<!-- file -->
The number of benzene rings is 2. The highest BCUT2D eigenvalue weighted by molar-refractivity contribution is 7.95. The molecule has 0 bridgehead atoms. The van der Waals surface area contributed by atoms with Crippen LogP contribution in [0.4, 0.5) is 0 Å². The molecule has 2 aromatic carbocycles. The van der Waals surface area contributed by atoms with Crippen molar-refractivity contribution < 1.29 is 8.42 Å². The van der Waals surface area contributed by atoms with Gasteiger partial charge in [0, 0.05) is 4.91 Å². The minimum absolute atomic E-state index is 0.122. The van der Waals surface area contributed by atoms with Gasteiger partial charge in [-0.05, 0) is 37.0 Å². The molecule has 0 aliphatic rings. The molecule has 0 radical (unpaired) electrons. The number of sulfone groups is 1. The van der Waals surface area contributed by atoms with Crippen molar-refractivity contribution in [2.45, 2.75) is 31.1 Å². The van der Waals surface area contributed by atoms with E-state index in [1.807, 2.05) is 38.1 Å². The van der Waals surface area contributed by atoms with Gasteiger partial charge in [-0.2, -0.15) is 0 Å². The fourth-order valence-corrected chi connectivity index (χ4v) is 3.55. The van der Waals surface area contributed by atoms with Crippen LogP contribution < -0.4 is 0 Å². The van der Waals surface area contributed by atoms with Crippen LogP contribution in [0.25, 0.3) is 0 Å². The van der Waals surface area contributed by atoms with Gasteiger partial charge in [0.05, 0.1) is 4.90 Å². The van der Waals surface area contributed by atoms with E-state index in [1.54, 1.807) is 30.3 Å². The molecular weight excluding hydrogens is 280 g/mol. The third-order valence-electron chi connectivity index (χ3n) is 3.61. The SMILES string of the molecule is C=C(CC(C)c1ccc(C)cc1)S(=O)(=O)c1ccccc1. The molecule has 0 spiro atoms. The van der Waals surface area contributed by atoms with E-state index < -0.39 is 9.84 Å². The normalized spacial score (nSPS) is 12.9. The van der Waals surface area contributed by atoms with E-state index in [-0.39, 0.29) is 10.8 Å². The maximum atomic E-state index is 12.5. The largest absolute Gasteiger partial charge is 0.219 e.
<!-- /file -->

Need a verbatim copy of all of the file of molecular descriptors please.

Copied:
The number of benzene rings is 2. The highest BCUT2D eigenvalue weighted by molar-refractivity contribution is 7.95. The molecule has 0 bridgehead atoms. The van der Waals surface area contributed by atoms with Crippen LogP contribution in [0.4, 0.5) is 0 Å². The molecule has 2 aromatic carbocycles. The van der Waals surface area contributed by atoms with Crippen molar-refractivity contribution < 1.29 is 8.42 Å². The van der Waals surface area contributed by atoms with Gasteiger partial charge in [0, 0.05) is 4.91 Å². The minimum absolute atomic E-state index is 0.122. The van der Waals surface area contributed by atoms with Gasteiger partial charge in [-0.05, 0) is 37.0 Å². The molecule has 0 aliphatic rings. The molecule has 0 radical (unpaired) electrons. The number of sulfone groups is 1. The van der Waals surface area contributed by atoms with Crippen molar-refractivity contribution in [2.45, 2.75) is 31.1 Å². The van der Waals surface area contributed by atoms with E-state index in [1.807, 2.05) is 38.1 Å². The van der Waals surface area contributed by atoms with Gasteiger partial charge in [-0.2, -0.15) is 0 Å². The fourth-order valence-corrected chi connectivity index (χ4v) is 3.55. The van der Waals surface area contributed by atoms with Crippen LogP contribution < -0.4 is 0 Å². The van der Waals surface area contributed by atoms with Crippen LogP contribution in [0.25, 0.3) is 0 Å². The van der Waals surface area contributed by atoms with Gasteiger partial charge in [0.05, 0.1) is 4.90 Å². The van der Waals surface area contributed by atoms with E-state index in [1.54, 1.807) is 30.3 Å². The molecular weight excluding hydrogens is 280 g/mol. The third-order valence-electron chi connectivity index (χ3n) is 3.61. The SMILES string of the molecule is C=C(CC(C)c1ccc(C)cc1)S(=O)(=O)c1ccccc1. The molecule has 0 spiro atoms. The van der Waals surface area contributed by atoms with E-state index < -0.39 is 9.84 Å². The normalized spacial score (nSPS) is 12.9. The van der Waals surface area contributed by atoms with E-state index in [-0.39, 0.29) is 10.8 Å². The maximum atomic E-state index is 12.5. The largest absolute Gasteiger partial charge is 0.219 e.